Sharpen your Conflict Resolution Skills
Company owner Mark dealt with conflict every day. If it wasn’t with vendors and clients, it was with his ex-wife or teenage son. Things started to change when Mark began using conflict resolution skills. “I used to add fuel to the fire by getting stuck in my position. Now I take a step back, breathe deep and listen. The more I do that, the easier it is to solve problems.”
Mark learned that conflicts don’t need to be volatile and negative. Conflicts can actually lead to an increase in understanding and creative thinking. It’s how we deal with conflict that determines the outcome.
In this era of school and work place shootings, road rage, and even supermarket rage, knowing how to resolve conflicts can save a life. Beyond that, conflict resolution skills can improve relationships and deepen understanding.
Step 1: Take time to cool off.
Conflicts can’t be solved in the face of hot emotions. Take a step back, bring some emotional distance before continuing. When you take time to breathe and regain your focus you create opportunities to choose your response rather than just reacting. If you try to skip this step, your words are often too emotionally loaded.
Step 2: Each person states the problem using “I messages.”
“I messages” are a tool that expresses how we feel without attacking or blaming. By starting from “I,” we take responsibility for the way we perceive the problem.
This is in sharp contrast to “you messages,” which put others on the defensive and close doors to communication. A statement like, “you’ve left the kitchen a mess again! Can’t you ever clean up after yourself?” will escalate the conflict. An “I message” such as, “I’m annoyed because I thought we agreed to clean up the kitchen after using it. What happened?” comes across much differently.
When making “I” statements, it’s important to avoid put downs, guilt-trips, sarcasm and negative body language. We need to be non-combative and willing to compromise. A key in conflict resolution is, “it’s us against the problem, not us against each other.” “I” messages enable us to convey this.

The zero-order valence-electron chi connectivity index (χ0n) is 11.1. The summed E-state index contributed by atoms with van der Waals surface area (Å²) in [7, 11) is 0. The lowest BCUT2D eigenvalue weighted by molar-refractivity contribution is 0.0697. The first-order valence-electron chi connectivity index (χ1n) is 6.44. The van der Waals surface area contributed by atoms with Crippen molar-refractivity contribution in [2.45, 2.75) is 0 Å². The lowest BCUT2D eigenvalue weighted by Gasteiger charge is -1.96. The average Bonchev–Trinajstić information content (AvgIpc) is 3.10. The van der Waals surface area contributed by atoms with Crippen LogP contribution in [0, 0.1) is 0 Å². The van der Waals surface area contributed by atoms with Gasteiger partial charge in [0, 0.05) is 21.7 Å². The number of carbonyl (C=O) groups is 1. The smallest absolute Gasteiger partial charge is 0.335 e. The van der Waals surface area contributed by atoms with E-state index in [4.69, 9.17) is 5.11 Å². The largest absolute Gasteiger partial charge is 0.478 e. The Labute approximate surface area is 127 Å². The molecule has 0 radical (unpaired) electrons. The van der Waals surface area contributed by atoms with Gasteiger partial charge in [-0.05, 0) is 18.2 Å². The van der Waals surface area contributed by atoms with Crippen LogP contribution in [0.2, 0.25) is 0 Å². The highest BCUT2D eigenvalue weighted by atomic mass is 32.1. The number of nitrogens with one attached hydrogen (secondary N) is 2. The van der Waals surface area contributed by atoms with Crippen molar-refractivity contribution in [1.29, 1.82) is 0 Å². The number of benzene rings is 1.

Step 3: Each person restates what they heard the other person say.
Reflective listening demonstrates that we care enough to hear the other person out, rather than just focusing on ourselves. It actually fosters empathy.
Mark describes how he used reflective listening when he interrupted a shouting match between his ex-wife and teenage son.
“No sooner had I walked in the door to pick up Randy then he and his mother erupted into a battle. In the past I might have shouted for them to stop, only to be drawn into the fray. Instead I took a deep breath, gathered my thoughts and chose my words carefully. I calmly asked them each if they could tell me what happened. Then I reflected back what they said. My willingness to listen helped them listen too. They actually came to a compromise, something I’d never before thought possible.“
Step 4: Take responsibility.
In the majority of conflicts, both parties have some degree of responsibility. However, most of us tend to blame rather than looking at our own role in the problem. When we take responsibility, we shift the conflict into an entirely different gear – one where resolution is possible.
Step 5: Brainstorm solutions and come up with one that satisfies both people.
Resolving conflict is a creative act. There are many solutions to a single problem. The key is a willingness to seek compromises.
Step 6: Affirm, forgive or thank each other.
A handshake, hug or kind word gives you closure to the resolution of conflicts. Forgiveness is the highest form of closure. When you forgive somebody, you’re spared the dismal corrosion of bitterness and wounded pride. For both parties, forgiveness means the freedom again to be at peace inside their own skins and to be glad in each other’s presence. Saying thank you or acknowledging the persons efforts at the end of a conflict sends a message of conciliation and gratitude. This preserves our relationships and strengthens our connections while working through problems.
- Tell the truth
- Treat each other with respect
- Attack the problem, not the person
- Wait your turn to speak. No interrupting
- Be willing to compromise